As a trial lawyer who represents victims of medical malpractice, I appreciate
and respect Dr. Ira Jacobson’s long career and service to the community.
But noticeably absent from his Jan. 4 letter, “Healthcare fixes can rein in high costs,” is any mention of increasing patient safety.
The most recent study from Johns Hopkins finds that medical errors are
the third-leading cause of death in the United States, with more than
250,000 deaths per year, right behind heart disease and cancer.
Defensive medicine? How about safe medicine? This community should expect
and deserves safe medicine.
Dr. Jacobson blames “greedy” attorneys and “frivolous”
medical-malpractice lawsuits for the high cost of healthcare despite evidence
refuting this argument. Doctors in Florida, and most other states, have
always received special interest protections from legislatures, including
laws that not only make malpractice lawsuits extremely onerous and expensive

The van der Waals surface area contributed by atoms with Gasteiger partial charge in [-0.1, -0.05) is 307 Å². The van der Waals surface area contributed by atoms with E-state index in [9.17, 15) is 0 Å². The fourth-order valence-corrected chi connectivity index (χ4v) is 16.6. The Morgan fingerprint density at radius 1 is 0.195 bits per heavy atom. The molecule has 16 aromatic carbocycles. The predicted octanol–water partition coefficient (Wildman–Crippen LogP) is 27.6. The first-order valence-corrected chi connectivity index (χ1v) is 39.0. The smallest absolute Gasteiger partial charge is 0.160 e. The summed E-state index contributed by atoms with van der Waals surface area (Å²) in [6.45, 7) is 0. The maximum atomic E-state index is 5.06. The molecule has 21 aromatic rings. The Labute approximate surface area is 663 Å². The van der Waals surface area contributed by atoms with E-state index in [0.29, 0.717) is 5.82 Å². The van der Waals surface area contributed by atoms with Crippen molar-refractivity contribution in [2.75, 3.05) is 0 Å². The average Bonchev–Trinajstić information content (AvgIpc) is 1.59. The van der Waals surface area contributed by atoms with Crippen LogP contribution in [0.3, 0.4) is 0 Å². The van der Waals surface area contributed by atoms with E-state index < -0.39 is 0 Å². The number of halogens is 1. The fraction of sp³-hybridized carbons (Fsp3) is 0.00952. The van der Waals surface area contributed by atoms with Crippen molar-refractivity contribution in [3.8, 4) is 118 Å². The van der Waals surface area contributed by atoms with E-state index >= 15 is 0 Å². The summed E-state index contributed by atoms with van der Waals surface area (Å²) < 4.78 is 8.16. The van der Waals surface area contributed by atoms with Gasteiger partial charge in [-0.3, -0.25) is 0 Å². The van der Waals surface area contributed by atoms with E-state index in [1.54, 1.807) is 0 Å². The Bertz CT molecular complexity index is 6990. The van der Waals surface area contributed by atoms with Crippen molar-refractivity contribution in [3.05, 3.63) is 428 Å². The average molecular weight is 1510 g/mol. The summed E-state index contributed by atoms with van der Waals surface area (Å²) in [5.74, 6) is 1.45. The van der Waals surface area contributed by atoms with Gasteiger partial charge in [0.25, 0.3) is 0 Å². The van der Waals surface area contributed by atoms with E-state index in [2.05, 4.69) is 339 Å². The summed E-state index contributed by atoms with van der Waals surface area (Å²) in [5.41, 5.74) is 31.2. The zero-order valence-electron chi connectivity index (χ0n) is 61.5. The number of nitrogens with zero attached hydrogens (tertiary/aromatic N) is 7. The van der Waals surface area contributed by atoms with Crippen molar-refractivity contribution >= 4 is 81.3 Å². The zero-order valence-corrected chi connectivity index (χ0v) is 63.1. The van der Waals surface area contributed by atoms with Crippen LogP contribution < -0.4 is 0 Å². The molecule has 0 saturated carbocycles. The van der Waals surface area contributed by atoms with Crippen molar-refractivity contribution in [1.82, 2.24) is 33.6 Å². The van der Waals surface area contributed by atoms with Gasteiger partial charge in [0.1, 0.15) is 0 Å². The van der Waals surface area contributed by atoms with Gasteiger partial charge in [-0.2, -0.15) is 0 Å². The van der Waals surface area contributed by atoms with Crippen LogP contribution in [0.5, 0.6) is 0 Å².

for victims and their survivors, but also that limit the damages recovered.
Moreover, the medical profession’s other go-to bogeyman —
the alleged “medical malpractice crisis” — was recently
found by the Florida Supreme Court to be unsupported by any evidence.
Everyone agrees that healthcare costs are out of control, but the focus
should be primarily on increasing patient safety by looking at the system
failures and making sure there are better practices in hiring qualified
doctors, and training and supervising.
The answer to reining in healthcare costs should is not to take away rights
and remedies from the people in this community. A jury of peers from the
community should decide whether a doctor violated the patient safety rules
if a doctor’s actions resulted in a patient’s injury or death.
The Seventh Amendment to the Constitution guarantees the right to a jury
trial. Why should doctors get special treatment? No other profession does.
(Originally published as an editorial in the